During World War II Josephine Baker performed for the Allied troops in North Africa and also was active in the resistance movement. She had by then acquired a vast property in the Perigord which she named Chateau des Milandes and it became a shelter for the resistance. At the end of the war Baker was decorated with the Croix de Guerre. Medaille de la Resistance and eventually the Legion d’Honneur.

In the 1950s she began to adopt babies from around the world (12 altogether), her “rainbow tribe” was an experiment in brotherhood. At the Milandes she raised them in the traditions of their respective countries. Was that where Angeline Jolie got the inspiration for her own “rainbow family?”

During the fifties Josephine frequently returned to the United States to support the Civil Rights Movement. In 1963 she participated in the March on Washington with Martin Luther King Jr. and spoke at the National Mall. She told of freedom in France and of being able to enter a restaurant and ask for a glass of water, of not having to go to segregated public places, and not having to fear the stares and insults of white people. She wished everyone in the audience to be as lucky as she had been without having to actually flee their homeland.
In 1973, after years of rejection and humiliation at the hands of her countrymen, including being accused of being a Communist, Josephine Baker performed at Carnegie Hall and was greeted with a standing ovation. The NAACP named May 20 Josephine Baker Day. Josephine Baker died in 1975. At her funeral 20,000 people lined the streets of Paris to see the procession and the French Government honored her with a 21-gun salute. She was the first American woman in history to be buried in France with military honors.

 

 

http://https://youtu.be/TG4kG79YpUQhttps://youtu.be/TG4kG79YpUQ



Opera and Life

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In my youth, music came from the radio or via records played on a gramophone. Each record was printed with a dog attentively listening to the sounds emanating from a record player’s big horn. The text read, “His Master’s Voice.”

What kind of “tunes” was I listening to? Mostly opera arias by the great singers of the time: Caruso, Nicolai Gedda, Jussi Bjorling, Chaliapin and others. Yes, many of them were males. But I also liked the pop music of the day. Back then there was not such a divide between the two genres. Many singers had a foot in each camp: Mario Lanza,Ezio Pinza, Grace Moore, Lily Pons, Deanna Durbin were some of them. It was the golden age of the movies and they all appeared on the screen. Films were the great unifier. One pop singer was called Tino Rossi . He was the Andrea Boccelli of my youth and appealed to the sentimental sensibilities of the 1930s.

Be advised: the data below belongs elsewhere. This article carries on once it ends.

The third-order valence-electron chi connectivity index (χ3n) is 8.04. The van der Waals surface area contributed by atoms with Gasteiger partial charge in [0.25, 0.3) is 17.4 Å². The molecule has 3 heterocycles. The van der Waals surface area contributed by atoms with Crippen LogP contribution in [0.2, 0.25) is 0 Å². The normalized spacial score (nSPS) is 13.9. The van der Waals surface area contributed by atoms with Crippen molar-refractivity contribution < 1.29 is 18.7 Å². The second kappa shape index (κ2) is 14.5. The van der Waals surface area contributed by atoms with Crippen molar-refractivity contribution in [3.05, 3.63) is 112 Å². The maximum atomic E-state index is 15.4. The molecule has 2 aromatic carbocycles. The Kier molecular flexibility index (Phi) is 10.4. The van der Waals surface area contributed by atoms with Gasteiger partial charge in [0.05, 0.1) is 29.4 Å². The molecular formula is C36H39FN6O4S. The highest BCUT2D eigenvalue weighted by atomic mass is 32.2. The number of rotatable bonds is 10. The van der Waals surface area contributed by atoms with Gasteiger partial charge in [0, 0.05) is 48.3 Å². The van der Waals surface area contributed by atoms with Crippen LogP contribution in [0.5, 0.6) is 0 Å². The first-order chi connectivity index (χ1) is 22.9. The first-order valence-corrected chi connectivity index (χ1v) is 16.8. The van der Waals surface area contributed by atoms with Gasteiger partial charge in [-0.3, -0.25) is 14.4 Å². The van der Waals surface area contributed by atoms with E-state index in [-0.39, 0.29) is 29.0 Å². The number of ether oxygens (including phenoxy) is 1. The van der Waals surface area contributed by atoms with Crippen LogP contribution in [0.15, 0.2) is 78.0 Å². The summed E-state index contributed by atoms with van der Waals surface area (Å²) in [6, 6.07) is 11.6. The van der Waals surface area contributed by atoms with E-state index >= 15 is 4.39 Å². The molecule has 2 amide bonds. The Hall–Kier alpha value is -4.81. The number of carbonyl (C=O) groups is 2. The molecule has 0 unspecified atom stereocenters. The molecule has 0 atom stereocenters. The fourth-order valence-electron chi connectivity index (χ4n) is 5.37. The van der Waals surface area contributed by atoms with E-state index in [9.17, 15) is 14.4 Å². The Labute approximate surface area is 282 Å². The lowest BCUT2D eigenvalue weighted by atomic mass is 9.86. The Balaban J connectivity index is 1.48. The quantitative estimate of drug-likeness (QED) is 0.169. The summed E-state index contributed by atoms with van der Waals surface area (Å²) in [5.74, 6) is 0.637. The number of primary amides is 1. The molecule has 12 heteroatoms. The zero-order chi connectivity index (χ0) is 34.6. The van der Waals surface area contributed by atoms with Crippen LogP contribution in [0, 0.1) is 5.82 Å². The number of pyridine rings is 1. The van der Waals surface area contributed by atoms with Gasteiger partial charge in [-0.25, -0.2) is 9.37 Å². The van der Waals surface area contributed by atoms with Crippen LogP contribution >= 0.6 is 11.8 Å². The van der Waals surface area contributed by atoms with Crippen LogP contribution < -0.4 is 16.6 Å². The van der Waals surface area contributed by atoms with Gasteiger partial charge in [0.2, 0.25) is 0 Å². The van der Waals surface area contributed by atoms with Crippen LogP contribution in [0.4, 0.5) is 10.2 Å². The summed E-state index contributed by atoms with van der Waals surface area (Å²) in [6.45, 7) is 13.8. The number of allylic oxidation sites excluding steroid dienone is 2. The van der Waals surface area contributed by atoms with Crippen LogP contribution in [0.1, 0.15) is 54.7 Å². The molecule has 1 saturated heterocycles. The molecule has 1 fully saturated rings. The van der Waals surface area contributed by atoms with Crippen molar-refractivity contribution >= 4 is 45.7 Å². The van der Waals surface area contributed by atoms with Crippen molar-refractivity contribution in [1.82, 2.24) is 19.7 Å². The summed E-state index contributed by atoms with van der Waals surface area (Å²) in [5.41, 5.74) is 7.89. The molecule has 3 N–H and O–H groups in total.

Back then I thought opera was just a collection of beautiful solos. We had no opera house and I had never seen a complete opera performance. And then one day I witnessed an amateur rehearsal of “Cavalleria Rusticana” by Mascagni. Suddenly my whole musical world was totally changed. Although I had never been in love, I completely identified with Santuzza pleading with Turiddu not to abandon her. Her pain became my pain. I understood that opera was much more than bel canto. It was drama, tragedy, poetry, farce, all of it enriched by music. And music often expressed those sentiments better than words alone could. What would seem absurd, even excessive if spoken suddenly seemed absolutely right when sung. In the famous quartet in Rigoletto four people speak at the same time and instead of resulting in cacophony, each voice is heard and understood while they blend at the same time. When listening to Violetta (in La Traviata) sacrificing her own happiness to that of Alfredo, you cannot help crying.

The same scene in Dumas’ “La Dame aux Camelias” might seem mawkish and over the top because our sensibilities are not the same as those of the 19th century. “La Dame aux Camelias” was inspired by the real life story of Marie Duplessis an ignorant peasant girl in Normandy whose brutal father beat and raped her. When she was fourteen, he sold her to an old man of 70 who took her to Paris. Within a few years she changed her name from Alphonsine to Marie and totally remade herself into the most famous courtesan of the day. She lived by her wits and prospered. She died of tuberculosis at age 26. Her story inspired a novel, a play, several movies (including one starring Greta Garbo), a ballet and Verdi’s La Traviata.